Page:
May 04, 2017
If the movie WarGames is anything to go on, the US government does not make it easy to launch a nuclear missile. Two soldiers have to do many things simultaneously and in the right order before that missile can take flight.
This makes perfect sense as you do not want to launch a nuclear attack unless you absolutely have to. The continued existence of the human race depends on these fail safes being in place and working. The same goes for a cell that is heading into meiosis.
Meiotic fail safes are in place to ensure the survival of a cell during the dangerous, early part of meiosis, when there are lots of double-strand breaks in the DNA. These all need to be resolved before a cell is allowed to continue through meiosis to create gametes. If the cell moves on while the breaks are still there, gamete production will fail and the cells will die.
While the exact sequence of events needed to launch World War III is known (at least by a few people), the exact details of getting a cell safely through meiosis are a bit murkier. With the help of good old Saccharomyces cerevisiae, we have the broad outlines, but are still investigating the finer points.
A new study by Prugar and coworkers in GENETICS has helped clear up a bit of the murk in yeast. They have uncovered a connection between the meiosis-specific kinase Mek1p and the transcription factor Ndt80p that may explain how a cell “knows” when it is safe enough to emerge from prophase and keep progressing through Meiosis I.
Mek1p is known to be active when there are lots of these double-strand breaks around and to lose activity as these breaks are resolved. Ndt80p, on the other hand, is inactive when there are lots of these breaks and active when they are resolved. So it makes sense that their activities might be related to each other.
In this study, the authors show that once Mek1p activity falls below a certain level, it can no longer keep tamping down Ndt80p activity. Once unleashed, Ndt80p can go on to activate many genes, including the polo-like kinase CDC5 and the cyclin CLB1. This round of gene activation allows the cell to progress through meiosis.
The key to teasing this out was a set of experiments where Prugar and coworkers were able to control the activities of Mek1p and Ndt80p independent of the cell’s DNA state. It is like circumventing the set of protocols to get those missiles launched.
To independently control Ndt80p activity, they used a form of the protein that requires estradiol to be active. And they controlled the activity of Mek1p by using a mutant, mek1-as, that is sensitive to the purine analogue 1-NA-PP1. In the presence of this inhibitor, Mek1p stops working.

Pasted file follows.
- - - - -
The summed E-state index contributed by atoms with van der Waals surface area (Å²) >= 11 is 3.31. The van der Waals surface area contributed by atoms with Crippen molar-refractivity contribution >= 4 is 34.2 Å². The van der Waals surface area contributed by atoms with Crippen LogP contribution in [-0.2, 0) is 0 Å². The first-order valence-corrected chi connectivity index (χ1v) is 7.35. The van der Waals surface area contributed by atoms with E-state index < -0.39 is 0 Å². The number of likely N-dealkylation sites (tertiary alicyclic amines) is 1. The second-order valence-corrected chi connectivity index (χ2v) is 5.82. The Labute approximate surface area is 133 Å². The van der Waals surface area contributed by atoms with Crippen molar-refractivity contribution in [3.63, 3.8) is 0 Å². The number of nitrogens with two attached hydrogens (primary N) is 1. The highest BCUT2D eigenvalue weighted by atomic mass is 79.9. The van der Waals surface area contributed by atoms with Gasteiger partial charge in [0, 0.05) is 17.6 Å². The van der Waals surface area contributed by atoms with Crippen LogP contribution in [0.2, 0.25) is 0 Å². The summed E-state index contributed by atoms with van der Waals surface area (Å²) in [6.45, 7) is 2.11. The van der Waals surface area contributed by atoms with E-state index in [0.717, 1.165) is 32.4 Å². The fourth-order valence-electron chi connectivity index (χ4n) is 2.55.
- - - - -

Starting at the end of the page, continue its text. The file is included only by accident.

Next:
They looked at the targets of these two proteins to infer activity. For example, they determined if Ndt80p was active by looking for the presence of CDC5. And to see if Mek1p was active, they looked for phosphorylated Hed1p.
In the first experiment, they showed that in the absence of both estradiol and 1-NA-PP1, Hed1p stayed phosphorylated. Mek1p was constitutively active in the absence of Ndt80p even as double-strand breaks were resolved. (They used phosphorylated Hop1p as an indirect measure of double-strand breaks.)
When Ndt80p was activated through the addition of estradiol, CDC5 was turned on and Hed1p lost its phosphorylation. This loss of Mek1p activity did not happen as quickly as with 1-NA-PP1.
These results suggest a negative interaction between Mek1p and Ndt80p. When Ndt80p is active, Mek1p is not and when Mek1p is active, Ndt80p is not. The resolution of the DNA breaks as indicated by the loss of phosphorylated Hop1p was not sufficient to shut off Mek1p activity. It took the activation of Ndt80p for this to happen.
Well, Ndt80p did not directly cause Mek1p’s inhibition. A second set of experiments suggested that a target of Ndt80p, CDC5, was responsible.
For this they made Cdc5p activity independent of Ndt80p induction by making it dependent on estradiol, similar to what they did with Ndt80p. Using a strain deleted for NDT80, they found that inducing Cdc5p activity was enough to eliminate Mek1p activity.
I don’t have the space to go into the rest of the experiments in this study, but I urge you to read it if you want to learn about more of the details of the cell’s protocol for know when it is OK to progress through meiosis.
With the help of the awesome power of yeast genetics (#APOYG), Prugar and coworkers have added to our knowledge about the safeguards that are in place to keep a cell from launching into meiosis too soon. Turns out they are even more complicated than the ones that prevent accidental thermonuclear war.
by Barry Starr, Ph.D., Director of Outreach Activities, Stanford Genetics
Categories: Research Spotlight